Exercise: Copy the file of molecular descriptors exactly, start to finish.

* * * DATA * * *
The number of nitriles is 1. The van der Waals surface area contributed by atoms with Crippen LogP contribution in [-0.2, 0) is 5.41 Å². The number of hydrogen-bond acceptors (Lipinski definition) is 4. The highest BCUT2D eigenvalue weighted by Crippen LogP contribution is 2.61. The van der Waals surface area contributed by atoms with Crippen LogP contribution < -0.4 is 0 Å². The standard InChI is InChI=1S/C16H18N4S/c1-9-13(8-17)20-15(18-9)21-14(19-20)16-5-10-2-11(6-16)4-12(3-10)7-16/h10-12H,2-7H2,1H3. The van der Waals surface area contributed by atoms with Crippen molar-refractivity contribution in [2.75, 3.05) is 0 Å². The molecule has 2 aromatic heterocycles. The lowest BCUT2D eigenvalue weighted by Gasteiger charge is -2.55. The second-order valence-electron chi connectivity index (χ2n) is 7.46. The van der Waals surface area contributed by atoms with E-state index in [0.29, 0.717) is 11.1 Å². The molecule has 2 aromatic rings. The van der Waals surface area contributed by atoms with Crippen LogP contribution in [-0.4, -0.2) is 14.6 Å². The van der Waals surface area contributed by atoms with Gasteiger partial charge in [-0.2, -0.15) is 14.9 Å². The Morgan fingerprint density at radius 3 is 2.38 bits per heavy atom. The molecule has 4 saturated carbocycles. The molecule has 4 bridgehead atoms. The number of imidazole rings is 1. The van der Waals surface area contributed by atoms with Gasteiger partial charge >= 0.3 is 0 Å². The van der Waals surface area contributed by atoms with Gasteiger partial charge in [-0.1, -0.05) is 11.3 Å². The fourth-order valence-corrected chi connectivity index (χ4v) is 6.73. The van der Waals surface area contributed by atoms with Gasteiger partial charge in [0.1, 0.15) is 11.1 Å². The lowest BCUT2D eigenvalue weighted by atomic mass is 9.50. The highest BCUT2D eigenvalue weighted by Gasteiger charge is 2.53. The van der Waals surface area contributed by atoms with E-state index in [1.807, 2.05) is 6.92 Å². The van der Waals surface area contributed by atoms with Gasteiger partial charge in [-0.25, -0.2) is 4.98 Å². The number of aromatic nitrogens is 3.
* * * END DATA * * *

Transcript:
The number of nitriles is 1. The van der Waals surface area contributed by atoms with Crippen LogP contribution in [-0.2, 0) is 5.41 Å². The number of hydrogen-bond acceptors (Lipinski definition) is 4. The highest BCUT2D eigenvalue weighted by Crippen LogP contribution is 2.61. The van der Waals surface area contributed by atoms with Crippen LogP contribution < -0.4 is 0 Å². The standard InChI is InChI=1S/C16H18N4S/c1-9-13(8-17)20-15(18-9)21-14(19-20)16-5-10-2-11(6-16)4-12(3-10)7-16/h10-12H,2-7H2,1H3. The van der Waals surface area contributed by atoms with Crippen molar-refractivity contribution in [2.75, 3.05) is 0 Å². The molecule has 2 aromatic heterocycles. The lowest BCUT2D eigenvalue weighted by Gasteiger charge is -2.55. The second-order valence-electron chi connectivity index (χ2n) is 7.46. The van der Waals surface area contributed by atoms with E-state index in [0.29, 0.717) is 11.1 Å². The molecule has 2 aromatic rings. The van der Waals surface area contributed by atoms with Crippen LogP contribution in [-0.4, -0.2) is 14.6 Å². The van der Waals surface area contributed by atoms with Gasteiger partial charge in [-0.2, -0.15) is 14.9 Å². The Morgan fingerprint density at radius 3 is 2.38 bits per heavy atom. The molecule has 4 saturated carbocycles. The molecule has 4 bridgehead atoms. The number of imidazole rings is 1. The van der Waals surface area contributed by atoms with Gasteiger partial charge >= 0.3 is 0 Å². The van der Waals surface area contributed by atoms with Gasteiger partial charge in [-0.1, -0.05) is 11.3 Å². The fourth-order valence-corrected chi connectivity index (χ4v) is 6.73. The van der Waals surface area contributed by atoms with Gasteiger partial charge in [0.1, 0.15) is 11.1 Å². The lowest BCUT2D eigenvalue weighted by atomic mass is 9.50. The highest BCUT2D eigenvalue weighted by Gasteiger charge is 2.53. The van der Waals surface area contributed by atoms with E-state index in [1.807, 2.05) is 6.92 Å². The van der Waals surface area contributed by atoms with Gasteiger partial charge in [-0.25, -0.2) is 4.98 Å². The number of aromatic nitrogens is 3.